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Former Sen. Santorum sees big difference between black, gay troops

Former Sen. Rick Santorum (R-Pa.) tried to draw distinctions between race and sexual orientation on Sunday, as he continued to make his case against allowing gays to serve openly in the military.

Santorum was pressed on his position on “Fox News Sunday” by Chris Wallace, who noted that opponents of integrating the military had made similar arguments about potential cohesion issues decades ago.

But the GOP presidential candidate made clear that he thinks there is a big difference between the two.

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“I know the whole gay community is trying to make this the new Civil Rights Act,” Santorum said. “It’s not. It’s not the same. You are black by the color of the skin. You are not homosexual necessarily.”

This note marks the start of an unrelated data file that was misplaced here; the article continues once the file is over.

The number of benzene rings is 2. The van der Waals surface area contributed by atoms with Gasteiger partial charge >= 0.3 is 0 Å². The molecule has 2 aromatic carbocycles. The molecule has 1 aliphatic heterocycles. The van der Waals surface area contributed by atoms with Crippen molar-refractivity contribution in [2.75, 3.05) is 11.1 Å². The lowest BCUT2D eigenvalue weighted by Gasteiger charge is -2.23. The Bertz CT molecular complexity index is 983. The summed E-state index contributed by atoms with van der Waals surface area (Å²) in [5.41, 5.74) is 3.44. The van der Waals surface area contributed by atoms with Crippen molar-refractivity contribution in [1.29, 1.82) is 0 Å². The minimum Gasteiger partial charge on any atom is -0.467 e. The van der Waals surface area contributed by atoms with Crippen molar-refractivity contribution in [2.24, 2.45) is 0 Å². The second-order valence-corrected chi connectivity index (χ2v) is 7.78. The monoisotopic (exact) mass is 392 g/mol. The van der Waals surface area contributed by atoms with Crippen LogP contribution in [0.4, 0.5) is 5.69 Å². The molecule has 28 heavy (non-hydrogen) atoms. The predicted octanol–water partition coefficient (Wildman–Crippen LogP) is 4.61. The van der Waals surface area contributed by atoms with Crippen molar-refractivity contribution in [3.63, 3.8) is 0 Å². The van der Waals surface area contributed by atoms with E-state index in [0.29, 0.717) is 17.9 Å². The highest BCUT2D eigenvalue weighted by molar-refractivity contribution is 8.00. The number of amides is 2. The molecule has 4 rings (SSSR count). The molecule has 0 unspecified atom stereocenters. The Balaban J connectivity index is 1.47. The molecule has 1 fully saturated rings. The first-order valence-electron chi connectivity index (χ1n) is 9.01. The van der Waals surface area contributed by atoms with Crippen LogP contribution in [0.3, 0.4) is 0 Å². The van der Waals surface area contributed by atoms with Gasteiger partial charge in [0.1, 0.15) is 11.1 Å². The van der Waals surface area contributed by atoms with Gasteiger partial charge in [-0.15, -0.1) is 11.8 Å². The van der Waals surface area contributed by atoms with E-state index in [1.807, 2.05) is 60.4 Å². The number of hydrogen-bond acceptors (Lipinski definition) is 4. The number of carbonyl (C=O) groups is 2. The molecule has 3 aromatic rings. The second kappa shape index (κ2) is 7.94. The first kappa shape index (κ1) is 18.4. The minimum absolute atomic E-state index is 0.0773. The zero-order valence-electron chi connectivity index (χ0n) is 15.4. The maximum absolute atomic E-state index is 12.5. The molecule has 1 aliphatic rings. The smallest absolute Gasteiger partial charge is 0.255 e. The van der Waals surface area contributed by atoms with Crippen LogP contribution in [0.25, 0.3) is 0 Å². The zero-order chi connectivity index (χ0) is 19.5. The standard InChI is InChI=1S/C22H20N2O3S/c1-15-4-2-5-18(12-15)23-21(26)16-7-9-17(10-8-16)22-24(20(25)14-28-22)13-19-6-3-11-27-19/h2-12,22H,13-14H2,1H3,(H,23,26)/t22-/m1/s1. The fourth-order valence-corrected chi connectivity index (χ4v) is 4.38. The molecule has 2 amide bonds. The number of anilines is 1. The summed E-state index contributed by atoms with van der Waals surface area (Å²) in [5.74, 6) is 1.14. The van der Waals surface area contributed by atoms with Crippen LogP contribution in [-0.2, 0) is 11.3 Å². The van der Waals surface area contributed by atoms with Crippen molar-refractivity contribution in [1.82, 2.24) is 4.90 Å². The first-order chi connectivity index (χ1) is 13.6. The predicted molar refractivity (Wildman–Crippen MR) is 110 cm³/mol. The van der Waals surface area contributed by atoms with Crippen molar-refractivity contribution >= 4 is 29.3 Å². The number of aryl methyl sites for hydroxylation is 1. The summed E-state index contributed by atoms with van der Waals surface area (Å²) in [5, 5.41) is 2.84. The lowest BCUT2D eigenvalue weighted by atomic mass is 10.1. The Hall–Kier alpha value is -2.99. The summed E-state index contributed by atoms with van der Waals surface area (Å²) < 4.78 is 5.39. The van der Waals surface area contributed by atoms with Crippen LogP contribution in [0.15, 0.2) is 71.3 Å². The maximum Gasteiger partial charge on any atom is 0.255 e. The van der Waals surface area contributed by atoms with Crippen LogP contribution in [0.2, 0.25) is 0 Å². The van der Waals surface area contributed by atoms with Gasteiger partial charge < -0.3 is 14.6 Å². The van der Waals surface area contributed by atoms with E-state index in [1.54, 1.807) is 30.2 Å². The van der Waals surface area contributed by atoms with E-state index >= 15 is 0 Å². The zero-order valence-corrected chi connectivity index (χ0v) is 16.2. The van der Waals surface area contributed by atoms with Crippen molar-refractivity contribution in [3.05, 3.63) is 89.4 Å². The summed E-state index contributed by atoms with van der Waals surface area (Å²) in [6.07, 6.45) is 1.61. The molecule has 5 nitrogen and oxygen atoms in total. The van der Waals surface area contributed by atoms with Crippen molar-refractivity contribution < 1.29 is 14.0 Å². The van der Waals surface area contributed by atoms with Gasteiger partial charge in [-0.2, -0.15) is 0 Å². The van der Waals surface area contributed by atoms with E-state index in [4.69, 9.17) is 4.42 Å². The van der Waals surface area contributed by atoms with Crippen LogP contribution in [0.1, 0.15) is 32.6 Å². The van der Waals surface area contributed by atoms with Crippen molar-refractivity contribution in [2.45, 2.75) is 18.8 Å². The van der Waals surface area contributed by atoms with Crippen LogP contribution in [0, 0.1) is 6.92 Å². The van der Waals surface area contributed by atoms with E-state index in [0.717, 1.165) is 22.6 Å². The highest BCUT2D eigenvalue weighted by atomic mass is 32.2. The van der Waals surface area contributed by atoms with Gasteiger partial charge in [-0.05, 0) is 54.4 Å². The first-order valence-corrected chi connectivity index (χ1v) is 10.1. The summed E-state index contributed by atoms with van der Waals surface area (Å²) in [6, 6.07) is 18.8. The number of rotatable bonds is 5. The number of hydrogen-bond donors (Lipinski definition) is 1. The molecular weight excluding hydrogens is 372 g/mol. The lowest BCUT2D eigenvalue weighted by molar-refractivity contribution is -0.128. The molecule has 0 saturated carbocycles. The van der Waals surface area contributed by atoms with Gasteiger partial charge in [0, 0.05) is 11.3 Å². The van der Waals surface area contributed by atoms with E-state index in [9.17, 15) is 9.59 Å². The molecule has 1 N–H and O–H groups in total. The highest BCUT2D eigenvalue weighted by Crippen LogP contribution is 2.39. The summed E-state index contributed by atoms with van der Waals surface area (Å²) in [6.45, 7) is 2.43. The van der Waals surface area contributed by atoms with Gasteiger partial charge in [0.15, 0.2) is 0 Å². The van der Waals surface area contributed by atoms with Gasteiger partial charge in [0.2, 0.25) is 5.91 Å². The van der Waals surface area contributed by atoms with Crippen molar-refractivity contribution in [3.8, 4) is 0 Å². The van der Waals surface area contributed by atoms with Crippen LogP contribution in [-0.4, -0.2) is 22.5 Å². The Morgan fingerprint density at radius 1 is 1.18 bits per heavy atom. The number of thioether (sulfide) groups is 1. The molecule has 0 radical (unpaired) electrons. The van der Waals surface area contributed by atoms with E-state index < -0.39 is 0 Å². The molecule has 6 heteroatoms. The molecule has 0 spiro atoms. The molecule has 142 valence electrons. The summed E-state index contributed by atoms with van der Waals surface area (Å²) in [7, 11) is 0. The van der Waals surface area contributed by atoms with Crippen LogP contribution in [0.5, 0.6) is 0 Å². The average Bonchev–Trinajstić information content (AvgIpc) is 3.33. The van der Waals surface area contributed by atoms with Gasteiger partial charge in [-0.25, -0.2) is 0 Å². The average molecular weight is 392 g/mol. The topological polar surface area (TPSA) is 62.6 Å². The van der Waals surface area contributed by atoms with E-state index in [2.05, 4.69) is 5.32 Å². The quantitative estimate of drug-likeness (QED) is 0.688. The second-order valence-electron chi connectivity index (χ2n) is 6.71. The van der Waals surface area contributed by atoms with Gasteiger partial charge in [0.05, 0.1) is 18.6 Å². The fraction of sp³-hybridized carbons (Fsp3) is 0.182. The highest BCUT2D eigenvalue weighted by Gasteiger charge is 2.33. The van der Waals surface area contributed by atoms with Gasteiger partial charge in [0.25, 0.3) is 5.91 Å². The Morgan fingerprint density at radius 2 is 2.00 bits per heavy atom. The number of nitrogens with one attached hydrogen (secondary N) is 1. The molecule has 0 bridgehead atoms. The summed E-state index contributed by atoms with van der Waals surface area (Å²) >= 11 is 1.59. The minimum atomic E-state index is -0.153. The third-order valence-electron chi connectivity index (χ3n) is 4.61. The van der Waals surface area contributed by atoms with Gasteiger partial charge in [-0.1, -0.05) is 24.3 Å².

Santorum also appeared to take issue with Wallace’s contention that there was a biological aspect to being gay, calling it a "behavioral issue."

“The idea that somehow or another that this is the equivalent, that being black and being gay is the same is simply not true,” Santorum said. “There are all sorts of studies out there that suggest just the contrary. And there are people who were gay, and lived the gay lifestyle, and aren’t anymore.”

“I don’t think that’s the case with anybody that’s black,” he added.


Santorum’s comments came a couple of weeks after he criticized what he called injecting social policy into the military, saying that sexual activity had no place in the armed services.

The Don’t Ask, Don’t Tell policy, implemented early in the Clinton administration, officially came to a close last month.

On Sunday, Santorum also suggested that allowing gays to serve openly could hurt the military’s ability to recruit and retain soldiers.

“They’re in close quarters. They live with people. They obviously shower with people,” Santorum said. “You’re talking about the ability for people to be able to have that unit cohesion, to be able to work together in an efficient, fighting way.”